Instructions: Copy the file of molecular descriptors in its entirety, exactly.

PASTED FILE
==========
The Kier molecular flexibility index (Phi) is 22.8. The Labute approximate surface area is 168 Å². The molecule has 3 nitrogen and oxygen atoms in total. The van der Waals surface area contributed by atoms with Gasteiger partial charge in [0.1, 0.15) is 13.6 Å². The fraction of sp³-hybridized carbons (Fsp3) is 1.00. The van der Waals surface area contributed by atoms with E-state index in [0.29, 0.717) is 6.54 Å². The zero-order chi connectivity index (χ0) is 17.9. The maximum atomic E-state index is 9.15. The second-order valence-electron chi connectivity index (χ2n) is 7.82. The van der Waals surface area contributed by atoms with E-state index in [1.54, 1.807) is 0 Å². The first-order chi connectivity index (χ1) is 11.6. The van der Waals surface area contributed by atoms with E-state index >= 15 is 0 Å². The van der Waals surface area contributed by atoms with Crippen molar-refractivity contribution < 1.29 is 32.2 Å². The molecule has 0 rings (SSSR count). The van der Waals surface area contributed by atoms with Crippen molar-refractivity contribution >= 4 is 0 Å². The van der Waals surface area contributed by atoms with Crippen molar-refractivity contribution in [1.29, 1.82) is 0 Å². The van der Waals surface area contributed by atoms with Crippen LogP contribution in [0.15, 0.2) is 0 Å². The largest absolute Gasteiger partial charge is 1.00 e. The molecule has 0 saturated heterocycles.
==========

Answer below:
The Kier molecular flexibility index (Phi) is 22.8. The Labute approximate surface area is 168 Å². The molecule has 3 nitrogen and oxygen atoms in total. The van der Waals surface area contributed by atoms with Gasteiger partial charge in [0.1, 0.15) is 13.6 Å². The fraction of sp³-hybridized carbons (Fsp3) is 1.00. The van der Waals surface area contributed by atoms with E-state index in [0.29, 0.717) is 6.54 Å². The zero-order chi connectivity index (χ0) is 17.9. The maximum atomic E-state index is 9.15. The second-order valence-electron chi connectivity index (χ2n) is 7.82. The van der Waals surface area contributed by atoms with E-state index in [1.54, 1.807) is 0 Å². The first-order chi connectivity index (χ1) is 11.6. The van der Waals surface area contributed by atoms with E-state index >= 15 is 0 Å². The van der Waals surface area contributed by atoms with Crippen molar-refractivity contribution < 1.29 is 32.2 Å². The molecule has 0 rings (SSSR count). The van der Waals surface area contributed by atoms with Crippen molar-refractivity contribution >= 4 is 0 Å². The van der Waals surface area contributed by atoms with Crippen molar-refractivity contribution in [1.29, 1.82) is 0 Å². The van der Waals surface area contributed by atoms with Crippen LogP contribution in [0.15, 0.2) is 0 Å². The largest absolute Gasteiger partial charge is 1.00 e. The molecule has 0 saturated heterocycles.